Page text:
How haunted is North Carolina? Around the state, teams of paranormal investigators are looking into some of the most historic — and most eerie — locations. These researchers collect data and conduct investigations at sites like Mordecai Historic Park in Raleigh and the USS North Carolina in Wilmington.
Nelson Nauss is among those investigators. He co-founded The Ghost Guild Inc. in the Triangle and is also the nonprofit group’s executive director. Nauss and his team go into locations and use various machines to measure things like sound, humidity, temperature and barometric pressure to try to debunk ghost stories. The group share their findings with the community to counter falsehoods spread by sensational ghost hunting TV shows.
Nauss joins host Anita Rao to talk about how these investigations are conducted and how data is collected. Nicolle Morock also joins the conversation to share her experience doing this kind of research as an empath. She says she is sensitive to feelings and sensations that others are often not aware of. She is the vice president of the National Society of Paranormal Investigation and Research and is the author of “Please don’t call me psychic. Stories from my paranormal life” (independently published/2019).
Both Nauss and Morock share stories from their experiences in some of the spookiest places in North Carolina. Morock will be at a book signing at Third Street Social in Wendell on Monday, Nov. 4 at 7 p.m.
Nauss describing an experience The Ghost Guild Inc. members had on the USS North Carolina in Wilmington:
In the sick bay area, we've had bed springs — you can hear the bed springs being hit, and they're bouncing back and forth. So there was a lot of force behind that, and that we haven't been able to explain ... We try to control as much as we can. We know where everyone is on that ship, and we know that there [were] only two people in that particular location at that time.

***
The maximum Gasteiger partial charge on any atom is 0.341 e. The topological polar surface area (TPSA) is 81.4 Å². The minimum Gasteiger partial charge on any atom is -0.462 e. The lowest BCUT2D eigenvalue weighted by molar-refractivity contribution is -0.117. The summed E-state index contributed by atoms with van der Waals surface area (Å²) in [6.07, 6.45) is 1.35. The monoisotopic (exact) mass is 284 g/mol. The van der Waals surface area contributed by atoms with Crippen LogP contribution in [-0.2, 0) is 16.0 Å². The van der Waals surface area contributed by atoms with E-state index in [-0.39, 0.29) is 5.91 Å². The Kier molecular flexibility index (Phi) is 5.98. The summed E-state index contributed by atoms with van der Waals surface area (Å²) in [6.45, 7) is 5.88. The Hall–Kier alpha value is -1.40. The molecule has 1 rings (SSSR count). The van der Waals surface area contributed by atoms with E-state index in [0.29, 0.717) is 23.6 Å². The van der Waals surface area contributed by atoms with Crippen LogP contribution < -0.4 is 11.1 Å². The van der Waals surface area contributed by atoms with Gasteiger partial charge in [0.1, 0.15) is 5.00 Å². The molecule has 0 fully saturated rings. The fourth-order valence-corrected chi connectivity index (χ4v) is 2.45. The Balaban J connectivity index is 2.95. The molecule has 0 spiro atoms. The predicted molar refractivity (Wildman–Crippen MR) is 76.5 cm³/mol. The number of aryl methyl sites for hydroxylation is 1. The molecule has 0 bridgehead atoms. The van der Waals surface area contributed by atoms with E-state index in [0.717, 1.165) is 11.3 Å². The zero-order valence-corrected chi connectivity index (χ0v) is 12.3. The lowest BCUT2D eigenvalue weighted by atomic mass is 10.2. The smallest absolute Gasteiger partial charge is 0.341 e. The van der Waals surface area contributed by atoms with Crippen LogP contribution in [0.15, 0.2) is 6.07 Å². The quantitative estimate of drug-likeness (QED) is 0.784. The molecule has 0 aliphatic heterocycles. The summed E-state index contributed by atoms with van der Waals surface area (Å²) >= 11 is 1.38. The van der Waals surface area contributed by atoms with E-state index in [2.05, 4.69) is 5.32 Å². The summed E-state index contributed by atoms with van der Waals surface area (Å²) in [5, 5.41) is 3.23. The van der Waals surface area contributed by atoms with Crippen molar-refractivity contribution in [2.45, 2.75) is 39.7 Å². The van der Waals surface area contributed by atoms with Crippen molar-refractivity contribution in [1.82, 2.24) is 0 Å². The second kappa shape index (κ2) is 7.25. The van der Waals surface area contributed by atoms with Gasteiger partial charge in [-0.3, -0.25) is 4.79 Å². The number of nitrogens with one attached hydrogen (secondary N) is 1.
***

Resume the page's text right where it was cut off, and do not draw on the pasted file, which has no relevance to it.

Morock on why people call her paranormal research team to investigate a private residence:
A lot of times it's fear. Sometimes it is just: I think my house is haunted. Could you come validate it for me? And sometimes they're disappointed, because we come in and we actually debunk everything and say: We don't really see any thing that tells us that this is haunted. But other times we go in, and we have our own personal experiences. And we capture Electronic Voice Phenomena. And we come out, and we may not say it's haunted, but we say: Here are the anomalies, and here are the experiences we had. You can put whatever label on this but there is something going on here.
Nauss on why places with a lot of history tend to have more reports of paranormal activity:
Back then, you used to have more of a connection to your home. You worked hard. You built it yourself, perhaps … It was a place you lived your entire life, unlike now — a home is just a commodity. You move from one to the other. You don't have as strong of an attachment to the location. So I do think that that's one of the reasons why — potentially — there's more reports of hauntings in historical locations.